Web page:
Hitler was in power in 1933, but it took him until the late ’30s to begin to consolidate his program. He never spoke about the Jews because he realized that raw anti-Semitism didn’t play out with the German public. All he did was talk about family values and restoring the moral core of Germany. The Russian revolution took a decade to consolidate. It takes time to acculturate a society to a radical agenda, but that acculturation has clearly begun here, and I don’t see people standing up and trying to stop them. The Democratic policy of trying to reach out to a movement that attacks whole segments of the society as worthy only of conversion or eradication is frightening…

Because of my close coverage, or close connection with movements like Hamas or Milosevic, or even some of the despotic movements in Latin America like Efra

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  1. t.d. glass
    Posted January 9, 2007 at 10:02 am | Permalink

    Best Quote Ever-

    “[T]he heart of the Christian religion, all that is good and compassionate within it, has been tossed aside, ruthlessly gouged out and thrown into a heap with all the other inner organs. Only the shell, the form, remains. Christianity is of no use to Parsley, Blackwell and the others. In its name they kill it.”

  2. ol' e cross
    Posted January 9, 2007 at 11:46 am | Permalink

    Hedges: “Every intelligence official I ever interviewed … spoke about another catastrophic attack as an inevitability.”

    Robertson: “A terrorist attack will result in “mass killing” in the United States in the second half of 2007.”

    At least Hedges and Robertson can agree on one thing: Fear sells.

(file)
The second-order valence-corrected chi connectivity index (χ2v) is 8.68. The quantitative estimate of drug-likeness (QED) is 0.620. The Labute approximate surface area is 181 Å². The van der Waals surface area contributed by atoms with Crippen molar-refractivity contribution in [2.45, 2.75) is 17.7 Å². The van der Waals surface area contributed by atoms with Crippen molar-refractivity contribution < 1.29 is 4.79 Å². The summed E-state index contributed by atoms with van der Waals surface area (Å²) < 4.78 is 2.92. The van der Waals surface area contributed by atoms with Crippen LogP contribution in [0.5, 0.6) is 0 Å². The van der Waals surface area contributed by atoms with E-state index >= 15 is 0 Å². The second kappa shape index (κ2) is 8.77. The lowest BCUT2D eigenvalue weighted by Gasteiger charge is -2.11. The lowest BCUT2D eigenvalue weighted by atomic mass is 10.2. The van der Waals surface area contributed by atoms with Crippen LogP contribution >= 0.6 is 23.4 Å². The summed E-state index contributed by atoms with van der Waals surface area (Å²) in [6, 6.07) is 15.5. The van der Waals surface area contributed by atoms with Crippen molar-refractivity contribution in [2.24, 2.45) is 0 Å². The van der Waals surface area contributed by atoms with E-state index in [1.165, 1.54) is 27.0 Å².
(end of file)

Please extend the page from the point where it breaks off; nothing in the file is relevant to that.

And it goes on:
3. Kate
    Posted January 9, 2007 at 2:31 pm | Permalink

    Yet another reason why I left my religion in order to keep my faith. I can certainly understand Hedges’ upset about the way Christianity is being manipulated. I feel the same way. Be afraid; be very afraid.

  4. ol' e cross
    Posted January 9, 2007 at 3:19 pm | Permalink

    Christian Embassy is a just branch of Campus Crusade for Christ. CCC also has branches infiltrating sports, business, medicine, inner cities, hungry bellies, etc. (including one especially nefarious local cell).

  5. rodsmith
    Posted January 9, 2007 at 3:42 pm | Permalink

    The combination of religion and politics has always been a toxic one, and one of which the deists who set up the constitution were well aware.

    Large numbers of people confusing faithfulness with patriotism have been responsible for some of the bloodiest wars and unthinkable desecrations in recorded history.

    When the politics of power is intermingled with the rhetoric of religion, the result is always the antithesis of the religion thus espoused.

    Monotheistic religions are focal points of extraordinary power, and such power is irresistible to the unprincipled, the despotic, and the reprobate.

    Hedges is right to be offended. Compassionate Christians, secular republicans, and the entire left wing of politics should also be offended… but that wasn’t enough in this country in 2004.

  6. egpenet
    Posted January 9, 2007 at 7:12 pm | Permalink

    The “organization” of religion was the brilliant concept of a Roman emperor, who said to himself, “Self, I can have more power if I insist that my subjects adhere to one state religion. Shit, I’ll even get baptised myself just to show them it doesn’t hurt.” And so it came to pass.

    Down came the statues of Diana and up went the statues of Mary.

    Oh, well. The organizing is great for the organizers … nice buildings, impressive offices, great art, good music and a definite aura of fear and terror over the elect.

    Rules on daily life … up the kazoo.

    But where in the world … name one place … where there is light and peace and love. Be there and forget all that other stuff.

  7. egpenet
    Posted January 9, 2007 at 8:43 pm | Permalink

    Now when the REAL bad guys come to Ypsilanti (maybe they’re already here) … I suggest Camille Paglia’s “Saint” as a model for us all. Did I suggest somewhere in this blog to become a volunteer Ypsilanti cop … I think so.

    Read “The Saint” page 197 in Camille Paglia’s book,Vamps & Tramps. Then lock and load. And have a good night’s rest.

  8. Dirtgrain
    Posted January 10, 2007 at 10:41 am | Permalink

    I think I remember Hedges vehemently supporting invading Iraq. I don’t understand why he supported that Crusade.

  9. Bramra
    Posted October 19, 2011 at 11:35 am | Permalink

    I thought that I’d leave a comment here in case peopl wanted to be directed toward another good Hedges piece.